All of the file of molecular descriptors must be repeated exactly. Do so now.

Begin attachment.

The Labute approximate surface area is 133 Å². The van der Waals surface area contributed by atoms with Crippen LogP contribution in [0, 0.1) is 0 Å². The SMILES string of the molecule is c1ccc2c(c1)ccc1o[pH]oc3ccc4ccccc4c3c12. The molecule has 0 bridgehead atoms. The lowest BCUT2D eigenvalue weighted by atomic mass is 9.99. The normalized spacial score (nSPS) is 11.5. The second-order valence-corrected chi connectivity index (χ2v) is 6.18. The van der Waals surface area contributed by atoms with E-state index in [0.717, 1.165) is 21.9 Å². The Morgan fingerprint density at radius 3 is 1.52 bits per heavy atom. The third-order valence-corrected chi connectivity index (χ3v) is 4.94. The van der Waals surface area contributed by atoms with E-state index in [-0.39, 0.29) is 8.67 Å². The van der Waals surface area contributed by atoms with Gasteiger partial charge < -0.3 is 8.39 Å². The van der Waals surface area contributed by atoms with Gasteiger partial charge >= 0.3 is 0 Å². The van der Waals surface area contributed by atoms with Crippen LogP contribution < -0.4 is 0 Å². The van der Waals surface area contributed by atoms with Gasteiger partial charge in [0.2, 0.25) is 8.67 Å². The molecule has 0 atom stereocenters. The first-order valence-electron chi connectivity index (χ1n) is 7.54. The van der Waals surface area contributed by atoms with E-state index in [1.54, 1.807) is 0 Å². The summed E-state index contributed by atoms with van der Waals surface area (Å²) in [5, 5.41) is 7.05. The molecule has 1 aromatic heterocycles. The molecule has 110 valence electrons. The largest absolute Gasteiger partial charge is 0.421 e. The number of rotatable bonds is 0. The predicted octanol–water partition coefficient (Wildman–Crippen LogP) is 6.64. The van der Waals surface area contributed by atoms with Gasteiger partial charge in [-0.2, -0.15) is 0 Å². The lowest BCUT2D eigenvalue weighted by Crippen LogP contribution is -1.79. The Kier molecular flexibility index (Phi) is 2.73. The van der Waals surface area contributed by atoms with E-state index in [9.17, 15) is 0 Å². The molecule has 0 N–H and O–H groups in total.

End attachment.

The Labute approximate surface area is 133 Å². The van der Waals surface area contributed by atoms with Crippen LogP contribution in [0, 0.1) is 0 Å². The SMILES string of the molecule is c1ccc2c(c1)ccc1o[pH]oc3ccc4ccccc4c3c12. The molecule has 0 bridgehead atoms. The lowest BCUT2D eigenvalue weighted by atomic mass is 9.99. The normalized spacial score (nSPS) is 11.5. The second-order valence-corrected chi connectivity index (χ2v) is 6.18. The van der Waals surface area contributed by atoms with E-state index in [0.717, 1.165) is 21.9 Å². The Morgan fingerprint density at radius 3 is 1.52 bits per heavy atom. The third-order valence-corrected chi connectivity index (χ3v) is 4.94. The van der Waals surface area contributed by atoms with E-state index in [-0.39, 0.29) is 8.67 Å². The van der Waals surface area contributed by atoms with Gasteiger partial charge < -0.3 is 8.39 Å². The van der Waals surface area contributed by atoms with Gasteiger partial charge >= 0.3 is 0 Å². The van der Waals surface area contributed by atoms with Crippen LogP contribution < -0.4 is 0 Å². The van der Waals surface area contributed by atoms with Gasteiger partial charge in [0.2, 0.25) is 8.67 Å². The molecule has 0 atom stereocenters. The first-order valence-electron chi connectivity index (χ1n) is 7.54. The van der Waals surface area contributed by atoms with E-state index in [1.54, 1.807) is 0 Å². The summed E-state index contributed by atoms with van der Waals surface area (Å²) in [5, 5.41) is 7.05. The molecule has 1 aromatic heterocycles. The molecule has 110 valence electrons. The largest absolute Gasteiger partial charge is 0.421 e. The number of rotatable bonds is 0. The predicted octanol–water partition coefficient (Wildman–Crippen LogP) is 6.64. The van der Waals surface area contributed by atoms with Gasteiger partial charge in [-0.2, -0.15) is 0 Å². The lowest BCUT2D eigenvalue weighted by Crippen LogP contribution is -1.79. The Kier molecular flexibility index (Phi) is 2.73. The van der Waals surface area contributed by atoms with E-state index in [9.17, 15) is 0 Å². The molecule has 0 N–H and O–H groups in total.